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The age of the train: myth or reality?
Tony Naylor, The Guardian
You shouldn't be flying. I shouldn't be flying. We all know that. Which would explain why, recently, the British media has enthusiastically bought into the idea of international train travel as a realistic and relaxing alternative.
All you need is a laptop, a credit card, The Man In Seat 61 and, a few days later, you too can be waking, refreshed, as your night-train pulls into Berlin; or enjoying splendid Alpine views as you make your way to Milan. Or so the Sunday supplement version goes.
To an extent, I'm on board with all this. Four years ago, I decided to limit the number of times I would fly each year to one transatlantic flight, or two within Europe. Admittedly, this was driven as much by fear as a desire to live greenly. At the time, I hated getting on the big metal death bird in the sky. The idea of the train as a far more authentic and civilised - not to mention non-lethal - mode of travel was seductive.
The reality, however, is more complex. You see more of the world, for sure, but that is a mixed blessing. I now know that the Hamburg-Copenhagen rail-ferry is a splendid way to travel between the two, but also that Belgian train stations are some of the bleakest in Europe. Similarly, whilst I smiled at one American's startled reaction to Prague's dated but perfectly adequate main station - "Oh my God," she howled, "It's like a third world country." - sat, later, in a cramped, stuffy compartment, on a rackety old bit of rolling stock, I had to admit that this was no way to reach Munich in style...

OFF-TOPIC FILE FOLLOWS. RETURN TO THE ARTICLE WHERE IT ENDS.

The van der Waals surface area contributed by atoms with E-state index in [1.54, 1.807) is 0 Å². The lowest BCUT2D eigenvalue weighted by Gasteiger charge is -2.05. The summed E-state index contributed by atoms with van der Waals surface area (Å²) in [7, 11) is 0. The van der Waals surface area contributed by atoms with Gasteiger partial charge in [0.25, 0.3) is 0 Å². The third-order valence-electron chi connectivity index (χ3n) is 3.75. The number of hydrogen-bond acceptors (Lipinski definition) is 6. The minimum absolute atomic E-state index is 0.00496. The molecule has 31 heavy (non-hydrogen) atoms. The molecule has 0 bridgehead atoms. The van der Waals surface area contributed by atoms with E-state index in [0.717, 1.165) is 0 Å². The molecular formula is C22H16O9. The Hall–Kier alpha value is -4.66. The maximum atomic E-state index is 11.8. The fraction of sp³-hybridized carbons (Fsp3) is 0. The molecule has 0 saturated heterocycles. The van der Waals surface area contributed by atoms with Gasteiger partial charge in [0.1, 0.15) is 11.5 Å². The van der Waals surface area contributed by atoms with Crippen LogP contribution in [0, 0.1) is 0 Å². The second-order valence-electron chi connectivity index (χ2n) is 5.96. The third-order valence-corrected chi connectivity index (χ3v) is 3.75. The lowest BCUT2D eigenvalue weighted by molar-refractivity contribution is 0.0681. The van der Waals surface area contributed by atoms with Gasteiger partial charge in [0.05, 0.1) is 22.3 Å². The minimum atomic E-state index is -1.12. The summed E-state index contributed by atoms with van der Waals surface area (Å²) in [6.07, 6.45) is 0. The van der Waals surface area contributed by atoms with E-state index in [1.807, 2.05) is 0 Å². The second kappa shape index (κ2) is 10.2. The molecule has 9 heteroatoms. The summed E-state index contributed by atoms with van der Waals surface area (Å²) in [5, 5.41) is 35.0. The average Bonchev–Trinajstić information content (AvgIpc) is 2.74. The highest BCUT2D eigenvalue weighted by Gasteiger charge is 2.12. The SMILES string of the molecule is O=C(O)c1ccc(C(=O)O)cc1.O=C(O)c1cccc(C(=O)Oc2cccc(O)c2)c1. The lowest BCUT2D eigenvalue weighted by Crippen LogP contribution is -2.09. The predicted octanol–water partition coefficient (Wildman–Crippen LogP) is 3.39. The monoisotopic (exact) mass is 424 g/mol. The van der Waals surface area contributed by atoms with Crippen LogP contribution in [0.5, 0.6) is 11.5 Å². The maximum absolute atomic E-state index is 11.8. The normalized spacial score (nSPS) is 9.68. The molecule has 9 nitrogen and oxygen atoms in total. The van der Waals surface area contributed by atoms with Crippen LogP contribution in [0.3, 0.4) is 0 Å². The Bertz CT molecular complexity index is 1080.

(21 Oct 2009)
Buffett gambles £27bn on rail to get back on track
James Quinn, The Telegraph
Burlington is America's largest railway by revenue, operating freight across large swathes of the west and mid-west. Its tracks are also used by a variety of passenger services.
Mr Buffett believes that Burlington will benefit as the US economy recovers.
The septuagenarian billionaire argues that railway operators cannot do well unless the businesses and consumers who use the products they transport are beginning to spend again. "It's an all-in wager on the economic future of the United States," said Mr Buffett. "I love these bets."
In typical Buffett style, the cash-and-shares deal was struck in a 15-minute conversation with Matthew Rose, Burlington's chief executive...
(3 Nov 2009)
Buffett’s Bet on Trains
Editors, New York Times
Updated, Nov. 4, 11:25 a.m. | Joining our discussion this morning are: T.J. Stiles, a biographer of Cornelius Vanderbilt; Jean Strouse, author of “Morgan, American Financier”; and Charles R. Morris, a former banker and the author of “The Sages: Warren Buffett, George Soros, Paul Volcker and the Maelstrom of Markets.”